Beyond harm and loss

A path emerges in MC USA toward a more inclusive and welcoming church

At its September meeting, the Mennonite Church USA Executive Board raised hopes for making the denomination a more welcoming place for LGBTQ people.

The board’s actions were not dramatic. It remained neutral on the most highly anticipated question — the fate of the Membership Guidelines — because it needs input from the Constituency Leaders Council before deciding what to recommend to delegates at the convention in Cincinnati next summer.

The board’s actions were generally encouraging for those who favor recognizing LGBTQ Mennonites as equal members of the body of Christ. On all five recommendations from the Membership Guidelines Advisory Group, the board either moved the decision-making process forward, accepted the advisory group’s counsel or agreed to consider actions that would recognize the voices of LGBTQ church members and seek healing.

One healing action was to direct Executive Board staff to “develop a truth-and-reconciliation process with LGBTQ people.” This was a positive response to the advisory group’s request for reconciliation with sexual minorities, their families “and others who have been harmed” by church policies.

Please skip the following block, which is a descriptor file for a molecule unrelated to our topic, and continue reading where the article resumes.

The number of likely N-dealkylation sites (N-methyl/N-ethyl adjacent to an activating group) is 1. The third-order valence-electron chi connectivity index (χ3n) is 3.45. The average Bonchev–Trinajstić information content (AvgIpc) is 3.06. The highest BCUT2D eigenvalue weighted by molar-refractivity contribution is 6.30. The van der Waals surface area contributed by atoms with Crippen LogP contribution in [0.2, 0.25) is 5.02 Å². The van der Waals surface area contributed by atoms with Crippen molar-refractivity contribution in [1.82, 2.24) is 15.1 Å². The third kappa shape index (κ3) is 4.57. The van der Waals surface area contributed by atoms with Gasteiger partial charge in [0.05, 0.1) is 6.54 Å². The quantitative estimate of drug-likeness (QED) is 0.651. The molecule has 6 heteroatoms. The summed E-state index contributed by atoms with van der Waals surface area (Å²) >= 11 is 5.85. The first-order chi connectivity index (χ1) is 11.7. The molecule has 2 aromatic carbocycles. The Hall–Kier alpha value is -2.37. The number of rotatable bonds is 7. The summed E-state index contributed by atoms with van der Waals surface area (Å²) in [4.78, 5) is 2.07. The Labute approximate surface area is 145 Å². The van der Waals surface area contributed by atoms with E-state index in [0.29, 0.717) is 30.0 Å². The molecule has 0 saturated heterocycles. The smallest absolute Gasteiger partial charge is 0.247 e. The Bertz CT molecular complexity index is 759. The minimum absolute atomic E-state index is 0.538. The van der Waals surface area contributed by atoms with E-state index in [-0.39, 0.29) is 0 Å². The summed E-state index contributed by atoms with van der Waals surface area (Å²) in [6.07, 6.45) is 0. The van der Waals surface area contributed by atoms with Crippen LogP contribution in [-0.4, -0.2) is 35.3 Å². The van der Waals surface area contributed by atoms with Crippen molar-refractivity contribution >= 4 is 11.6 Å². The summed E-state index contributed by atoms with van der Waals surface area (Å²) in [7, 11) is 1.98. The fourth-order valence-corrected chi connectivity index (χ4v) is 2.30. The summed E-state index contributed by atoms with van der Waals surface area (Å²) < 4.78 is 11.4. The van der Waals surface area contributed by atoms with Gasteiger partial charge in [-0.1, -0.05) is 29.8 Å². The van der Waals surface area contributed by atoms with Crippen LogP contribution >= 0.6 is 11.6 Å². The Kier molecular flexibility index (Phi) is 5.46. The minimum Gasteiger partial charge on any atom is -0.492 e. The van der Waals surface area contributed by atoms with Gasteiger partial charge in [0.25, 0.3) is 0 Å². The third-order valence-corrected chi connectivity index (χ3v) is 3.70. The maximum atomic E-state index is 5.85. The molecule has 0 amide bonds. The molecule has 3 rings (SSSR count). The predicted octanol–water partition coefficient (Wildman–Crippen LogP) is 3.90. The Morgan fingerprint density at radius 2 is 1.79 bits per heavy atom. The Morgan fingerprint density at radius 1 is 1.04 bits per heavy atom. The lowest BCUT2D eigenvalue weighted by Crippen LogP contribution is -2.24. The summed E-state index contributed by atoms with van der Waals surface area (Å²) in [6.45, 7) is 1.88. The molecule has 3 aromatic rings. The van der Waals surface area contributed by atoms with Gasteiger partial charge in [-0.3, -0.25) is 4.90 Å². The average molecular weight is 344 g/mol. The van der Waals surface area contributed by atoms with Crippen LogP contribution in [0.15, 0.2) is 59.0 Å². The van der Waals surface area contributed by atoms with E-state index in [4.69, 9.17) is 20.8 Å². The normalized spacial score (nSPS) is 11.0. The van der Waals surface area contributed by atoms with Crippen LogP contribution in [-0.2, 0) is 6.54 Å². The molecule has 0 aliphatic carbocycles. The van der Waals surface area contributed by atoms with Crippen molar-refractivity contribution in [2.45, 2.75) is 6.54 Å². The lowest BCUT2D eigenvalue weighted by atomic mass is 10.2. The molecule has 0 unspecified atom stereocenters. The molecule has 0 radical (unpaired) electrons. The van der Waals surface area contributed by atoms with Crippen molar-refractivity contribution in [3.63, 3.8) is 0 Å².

This is a call to repentance. The advisory group’s full report adopts the language of repentance on behalf of the church. It confesses that “we have not affirmed the full status and worth of LGBTQ people as fully beloved by God” and that the Membership Guidelines “have done violence to the personhood of LGBTQ people.”

Retiring the Membership Guidelines would resolve contradictions in MC USA’s governance. Maintaining restrictive policies at the denominational level while allowing inclusive practices at the conference and congregational levels has proved frustrating to all. The advisory group’s report notes that MC USA has lost both traditionalists and progressives, as well as “people — especially the young — who witnessed how MC USA was functioning and discerned it was not for them.”

Whatever delegates decide in the end, MC USA needs to be a place where diverse followers of Jesus can feel at home and follow their consciences. A church functions best when its members respect differences and are willing to do the hard work of “biblical discernment on disputable matters,” as an Executive Board press release said.

Unity amid diversity is a strength, a hopeful witness in polarized times. MC USA has an opportunity to model charity and forbearance.

With calls for repentance and the potential for policy changes, MC USA members can see a path beyond past conflicts to a more inclusive and welcoming church.

Paul Schrag

Paul Schrag is editor of Anabaptist World. He lives in Newton, Kan., attends First Mennonite Church of Newton and is Read More

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